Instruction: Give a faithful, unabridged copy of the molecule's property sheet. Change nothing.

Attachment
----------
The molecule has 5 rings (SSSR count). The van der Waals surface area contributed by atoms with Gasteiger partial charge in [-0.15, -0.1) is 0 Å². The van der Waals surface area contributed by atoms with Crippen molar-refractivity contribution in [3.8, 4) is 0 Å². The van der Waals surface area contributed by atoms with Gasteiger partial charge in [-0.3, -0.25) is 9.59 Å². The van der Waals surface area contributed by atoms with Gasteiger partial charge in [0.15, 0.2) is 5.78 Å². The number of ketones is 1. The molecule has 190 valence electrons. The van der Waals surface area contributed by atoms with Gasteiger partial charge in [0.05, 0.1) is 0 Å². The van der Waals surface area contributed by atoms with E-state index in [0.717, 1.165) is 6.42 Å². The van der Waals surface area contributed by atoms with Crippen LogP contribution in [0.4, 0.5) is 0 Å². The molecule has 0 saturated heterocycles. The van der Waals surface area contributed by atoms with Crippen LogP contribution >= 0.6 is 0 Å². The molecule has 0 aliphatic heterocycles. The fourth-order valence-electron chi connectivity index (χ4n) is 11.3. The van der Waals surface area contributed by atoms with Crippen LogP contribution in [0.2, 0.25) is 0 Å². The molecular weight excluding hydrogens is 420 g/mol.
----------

The molecule has 5 rings (SSSR count). The van der Waals surface area contributed by atoms with Gasteiger partial charge in [-0.15, -0.1) is 0 Å². The van der Waals surface area contributed by atoms with Crippen molar-refractivity contribution in [3.8, 4) is 0 Å². The van der Waals surface area contributed by atoms with Gasteiger partial charge in [-0.3, -0.25) is 9.59 Å². The van der Waals surface area contributed by atoms with Gasteiger partial charge in [0.15, 0.2) is 5.78 Å². The number of ketones is 1. The molecule has 190 valence electrons. The van der Waals surface area contributed by atoms with Gasteiger partial charge in [0.05, 0.1) is 0 Å². The van der Waals surface area contributed by atoms with E-state index in [0.717, 1.165) is 6.42 Å². The van der Waals surface area contributed by atoms with Crippen LogP contribution in [0.4, 0.5) is 0 Å². The molecule has 0 saturated heterocycles. The van der Waals surface area contributed by atoms with Crippen LogP contribution >= 0.6 is 0 Å². The molecule has 0 aliphatic heterocycles. The fourth-order valence-electron chi connectivity index (χ4n) is 11.3. The van der Waals surface area contributed by atoms with Crippen LogP contribution in [0.2, 0.25) is 0 Å². The molecular weight excluding hydrogens is 420 g/mol.